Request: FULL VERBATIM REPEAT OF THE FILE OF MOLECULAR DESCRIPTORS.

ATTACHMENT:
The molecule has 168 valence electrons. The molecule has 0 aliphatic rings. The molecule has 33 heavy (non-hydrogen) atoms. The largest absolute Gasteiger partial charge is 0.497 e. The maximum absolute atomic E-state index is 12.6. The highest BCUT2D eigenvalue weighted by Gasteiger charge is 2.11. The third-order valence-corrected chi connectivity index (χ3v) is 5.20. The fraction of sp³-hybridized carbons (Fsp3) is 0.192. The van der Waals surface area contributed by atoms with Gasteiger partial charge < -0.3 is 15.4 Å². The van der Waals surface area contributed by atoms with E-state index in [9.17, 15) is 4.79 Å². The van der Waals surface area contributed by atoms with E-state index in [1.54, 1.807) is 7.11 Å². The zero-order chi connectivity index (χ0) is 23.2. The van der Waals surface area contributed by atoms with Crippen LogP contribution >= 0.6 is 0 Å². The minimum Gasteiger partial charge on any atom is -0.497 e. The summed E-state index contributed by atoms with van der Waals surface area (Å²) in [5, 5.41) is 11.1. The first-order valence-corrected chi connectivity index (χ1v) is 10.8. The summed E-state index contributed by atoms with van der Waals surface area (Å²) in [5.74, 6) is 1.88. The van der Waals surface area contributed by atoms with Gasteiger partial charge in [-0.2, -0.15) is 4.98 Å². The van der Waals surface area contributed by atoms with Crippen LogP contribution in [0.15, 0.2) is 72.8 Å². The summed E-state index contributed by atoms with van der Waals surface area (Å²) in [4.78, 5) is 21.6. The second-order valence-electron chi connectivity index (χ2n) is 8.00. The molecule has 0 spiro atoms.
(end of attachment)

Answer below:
The molecule has 168 valence electrons. The molecule has 0 aliphatic rings. The molecule has 33 heavy (non-hydrogen) atoms. The largest absolute Gasteiger partial charge is 0.497 e. The maximum absolute atomic E-state index is 12.6. The highest BCUT2D eigenvalue weighted by Gasteiger charge is 2.11. The third-order valence-corrected chi connectivity index (χ3v) is 5.20. The fraction of sp³-hybridized carbons (Fsp3) is 0.192. The van der Waals surface area contributed by atoms with Gasteiger partial charge < -0.3 is 15.4 Å². The van der Waals surface area contributed by atoms with E-state index in [9.17, 15) is 4.79 Å². The van der Waals surface area contributed by atoms with E-state index in [1.54, 1.807) is 7.11 Å². The zero-order chi connectivity index (χ0) is 23.2. The van der Waals surface area contributed by atoms with Crippen LogP contribution >= 0.6 is 0 Å². The minimum Gasteiger partial charge on any atom is -0.497 e. The summed E-state index contributed by atoms with van der Waals surface area (Å²) in [5, 5.41) is 11.1. The first-order valence-corrected chi connectivity index (χ1v) is 10.8. The summed E-state index contributed by atoms with van der Waals surface area (Å²) in [5.74, 6) is 1.88. The van der Waals surface area contributed by atoms with Gasteiger partial charge in [-0.2, -0.15) is 4.98 Å². The van der Waals surface area contributed by atoms with Crippen LogP contribution in [0.15, 0.2) is 72.8 Å². The summed E-state index contributed by atoms with van der Waals surface area (Å²) in [4.78, 5) is 21.6. The second-order valence-electron chi connectivity index (χ2n) is 8.00. The molecule has 0 spiro atoms.